Marisa Reichardt is the author of Underwater (Farrar, Straus and Giroux Books for Younger Readers), a Winter/Spring 2016 Indies Introduce title for young adults and a Winter 2015-2016 Kids’ Indie Next List pick.
In Underwater, a school shooting leaves 17-year-old Morgan Grant severely agoraphobic and struggling with the guilt of being inadvertently involved in the incident. At the same time, Morgan is dealing with an absent father who has PTSD after coming back from the war in Afghanistan. Everything in her life seems to be crashing down in waves, pulling her beneath the surface.
“You might be thinking, I don’t know if I can handle that. But trust me, though this book takes you into some dark spaces, it always, always surfaces into the light,” said Will Walton of Avid Bookshop in Athens, Georgia, who served on the Middle Grade/Young Adult Debut panel for the Winter/Spring 2016 Indies Introduce selections. “Stunningly written, Marisa Reichardt’s debut is a true beauty on all counts: a story of coping, of healing, of friendship, and even of first love. You just won’t want to put it down.”
Underwater follows Morgan, a high school student who, along with her classmates, experiences a mass shooting. What inspired you to write a story about such a difficult and prevalent subject?
Marisa Reichardt: The first seed of Underwater actually came from wanting to write about someone dealing with severe anxiety. Since I am not a stranger to anxiety, I wanted to write about it. Once I started thinking about the “who, what, and why” of it all, the story started to form. I’m married to a high school teacher and I am a mom. Every day, I was hearing about lockdown drills and credible threats at these schools where the people I love the most spend the majority of their days. I am saddened that the story of Underwater has become even more topical since I completed a first draft in 2013. But I do think it’s important to have stories like these in the YA world, since students are facing these fears on a daily basis.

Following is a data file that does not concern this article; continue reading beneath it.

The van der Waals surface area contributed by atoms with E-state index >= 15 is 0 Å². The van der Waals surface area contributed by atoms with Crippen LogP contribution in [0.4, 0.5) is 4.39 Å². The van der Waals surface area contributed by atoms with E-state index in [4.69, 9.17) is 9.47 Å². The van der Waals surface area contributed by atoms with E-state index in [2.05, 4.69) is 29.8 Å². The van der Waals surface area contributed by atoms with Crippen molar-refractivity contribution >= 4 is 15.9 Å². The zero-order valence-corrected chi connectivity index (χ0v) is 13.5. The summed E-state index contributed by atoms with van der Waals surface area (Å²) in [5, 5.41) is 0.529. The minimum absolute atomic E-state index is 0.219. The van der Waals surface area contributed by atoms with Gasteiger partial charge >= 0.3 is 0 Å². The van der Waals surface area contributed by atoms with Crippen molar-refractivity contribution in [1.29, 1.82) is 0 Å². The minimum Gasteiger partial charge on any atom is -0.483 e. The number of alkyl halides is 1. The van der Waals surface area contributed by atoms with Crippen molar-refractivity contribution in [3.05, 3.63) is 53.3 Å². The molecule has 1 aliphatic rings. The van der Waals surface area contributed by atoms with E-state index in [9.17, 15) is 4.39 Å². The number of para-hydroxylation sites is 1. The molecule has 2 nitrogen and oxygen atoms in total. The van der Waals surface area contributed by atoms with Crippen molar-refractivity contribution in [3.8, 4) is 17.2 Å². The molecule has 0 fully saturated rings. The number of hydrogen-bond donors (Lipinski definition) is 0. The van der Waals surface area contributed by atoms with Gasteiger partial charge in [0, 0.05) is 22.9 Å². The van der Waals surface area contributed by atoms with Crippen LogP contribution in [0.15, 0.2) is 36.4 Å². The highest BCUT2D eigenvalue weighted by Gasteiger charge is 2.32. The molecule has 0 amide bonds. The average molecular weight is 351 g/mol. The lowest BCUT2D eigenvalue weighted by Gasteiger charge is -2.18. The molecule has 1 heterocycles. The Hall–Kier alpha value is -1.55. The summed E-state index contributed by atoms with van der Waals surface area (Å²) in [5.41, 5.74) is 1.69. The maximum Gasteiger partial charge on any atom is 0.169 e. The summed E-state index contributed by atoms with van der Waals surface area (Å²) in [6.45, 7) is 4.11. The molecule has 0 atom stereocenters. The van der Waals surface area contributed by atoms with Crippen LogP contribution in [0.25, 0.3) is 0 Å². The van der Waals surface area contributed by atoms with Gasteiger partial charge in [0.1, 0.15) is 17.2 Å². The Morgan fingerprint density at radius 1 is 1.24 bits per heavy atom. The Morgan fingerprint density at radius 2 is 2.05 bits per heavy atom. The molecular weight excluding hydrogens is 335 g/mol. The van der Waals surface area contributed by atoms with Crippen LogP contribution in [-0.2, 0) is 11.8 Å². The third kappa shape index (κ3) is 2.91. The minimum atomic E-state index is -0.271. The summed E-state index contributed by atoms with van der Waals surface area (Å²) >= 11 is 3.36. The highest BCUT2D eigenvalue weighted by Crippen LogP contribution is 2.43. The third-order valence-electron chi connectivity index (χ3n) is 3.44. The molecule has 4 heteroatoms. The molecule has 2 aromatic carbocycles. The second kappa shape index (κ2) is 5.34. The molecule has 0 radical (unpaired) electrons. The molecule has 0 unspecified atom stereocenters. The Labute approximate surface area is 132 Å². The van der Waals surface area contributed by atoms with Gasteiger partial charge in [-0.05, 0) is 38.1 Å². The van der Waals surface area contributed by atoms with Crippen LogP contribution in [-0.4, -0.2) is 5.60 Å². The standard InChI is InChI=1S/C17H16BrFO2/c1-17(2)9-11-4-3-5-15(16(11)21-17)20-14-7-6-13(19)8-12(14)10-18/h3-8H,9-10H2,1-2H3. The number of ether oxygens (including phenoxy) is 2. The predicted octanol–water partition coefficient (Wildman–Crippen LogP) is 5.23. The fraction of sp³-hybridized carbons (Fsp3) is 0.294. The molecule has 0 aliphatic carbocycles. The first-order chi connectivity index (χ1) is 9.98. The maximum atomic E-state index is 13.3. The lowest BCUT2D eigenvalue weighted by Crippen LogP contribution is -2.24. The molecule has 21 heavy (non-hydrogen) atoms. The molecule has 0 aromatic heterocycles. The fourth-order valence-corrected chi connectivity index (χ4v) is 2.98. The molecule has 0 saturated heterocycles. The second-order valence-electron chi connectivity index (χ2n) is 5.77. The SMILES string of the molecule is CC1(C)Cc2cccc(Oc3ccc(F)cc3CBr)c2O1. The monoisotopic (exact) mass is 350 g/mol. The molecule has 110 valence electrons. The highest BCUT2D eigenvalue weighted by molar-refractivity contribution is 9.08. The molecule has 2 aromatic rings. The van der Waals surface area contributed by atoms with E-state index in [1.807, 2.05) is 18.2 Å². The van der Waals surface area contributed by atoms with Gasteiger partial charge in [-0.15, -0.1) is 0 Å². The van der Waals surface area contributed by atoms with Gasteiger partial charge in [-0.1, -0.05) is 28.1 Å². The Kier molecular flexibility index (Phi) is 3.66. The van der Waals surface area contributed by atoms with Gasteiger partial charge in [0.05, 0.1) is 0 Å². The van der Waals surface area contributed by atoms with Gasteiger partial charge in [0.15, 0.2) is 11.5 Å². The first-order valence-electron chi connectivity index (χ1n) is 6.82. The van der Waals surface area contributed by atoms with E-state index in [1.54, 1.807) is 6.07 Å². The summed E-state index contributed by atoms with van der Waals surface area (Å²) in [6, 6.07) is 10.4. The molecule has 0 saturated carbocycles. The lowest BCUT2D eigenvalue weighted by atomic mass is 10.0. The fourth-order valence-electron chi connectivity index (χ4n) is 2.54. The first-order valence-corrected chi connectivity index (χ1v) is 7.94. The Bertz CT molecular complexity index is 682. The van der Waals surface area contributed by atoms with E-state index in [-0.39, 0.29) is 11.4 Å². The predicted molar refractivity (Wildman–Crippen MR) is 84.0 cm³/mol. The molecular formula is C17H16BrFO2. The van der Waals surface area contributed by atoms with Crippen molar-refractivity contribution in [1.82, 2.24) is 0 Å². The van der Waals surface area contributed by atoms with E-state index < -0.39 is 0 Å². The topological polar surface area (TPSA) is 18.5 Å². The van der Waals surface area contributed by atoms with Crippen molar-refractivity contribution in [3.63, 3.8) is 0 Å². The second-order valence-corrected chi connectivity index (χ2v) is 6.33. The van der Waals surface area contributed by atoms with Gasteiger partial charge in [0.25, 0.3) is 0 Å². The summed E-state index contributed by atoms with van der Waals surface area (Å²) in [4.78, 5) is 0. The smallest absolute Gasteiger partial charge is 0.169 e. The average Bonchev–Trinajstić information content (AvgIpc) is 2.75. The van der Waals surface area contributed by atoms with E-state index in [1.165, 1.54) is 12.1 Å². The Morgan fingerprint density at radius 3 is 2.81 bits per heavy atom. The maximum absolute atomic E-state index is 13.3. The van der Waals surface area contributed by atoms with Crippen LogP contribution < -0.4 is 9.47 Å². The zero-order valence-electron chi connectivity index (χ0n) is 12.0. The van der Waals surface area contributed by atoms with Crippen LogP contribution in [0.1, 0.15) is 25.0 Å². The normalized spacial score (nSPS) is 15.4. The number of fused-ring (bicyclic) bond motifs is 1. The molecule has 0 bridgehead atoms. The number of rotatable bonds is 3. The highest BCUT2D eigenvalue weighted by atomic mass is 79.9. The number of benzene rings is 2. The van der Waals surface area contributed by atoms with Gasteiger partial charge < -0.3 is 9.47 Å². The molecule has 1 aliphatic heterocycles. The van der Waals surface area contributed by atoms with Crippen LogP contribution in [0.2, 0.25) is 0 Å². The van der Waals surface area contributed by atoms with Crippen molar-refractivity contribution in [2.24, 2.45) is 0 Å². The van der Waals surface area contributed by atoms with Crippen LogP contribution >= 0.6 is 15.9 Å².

Post-traumatic stress, anxiety, agoraphobia, and fear control Morgan. How did you get into the mindset of Morgan’s character? What was the research and writing process like?
MR: Getting into the mindset to write Morgan’s story was a challenge. I worried so much about authenticity — as all writers do — so I did several things to get Underwater right. I interviewed a psychologist who works specifically with women and teenagers who are agoraphobic and struggle with anxiety and PTSD. I took copious notes and found myself e-mailing her a lot during writing and editing. She also read a draft of the book. As for the writing process itself, while I usually write in coffeehouses, plugged into a music playlist, I wrote Underwater in my house, alone, with the blinds drawn and the noise off. Doing that helped me to get into the mindset of Morgan.
What is the significance of the title, Underwater, and the imagery of water?
MR: In my mind, water is nature at its best. It can be utterly soothing or totally unpredictable and scary. For Morgan, water was her safe place but she also knows how terrifying it can be. She knows what it feels like when the ocean has sucked her under, and she’s had to fight to swim to the surface, gulping for air, which is very much the way she feels now in her apartment, afraid of the outside world. As Morgan heals, she finds that love and solace in the water again.
How does Morgan’s new neighbor, Evan, affect her desire to heal?
MR: Evan is representative of what Morgan used to be. He revels in the outdoors and swims in the wide-open ocean. He has sun-bleached hair and a peeling nose. He surfs. He skates. He smells like sunblock and saltwater. He is the outside. Meeting him becomes the catalyst for Morgan to realize the life she has been missing.
What do you hope readers and survivors of trauma take away from your debut novel?
MR: You are not alone.
Underwater by Marisa Reichardt (Farrar, Straus & Giroux Books for Young Readers, Hardcover, 9780374368869) Publication Date: January 12, 2016.
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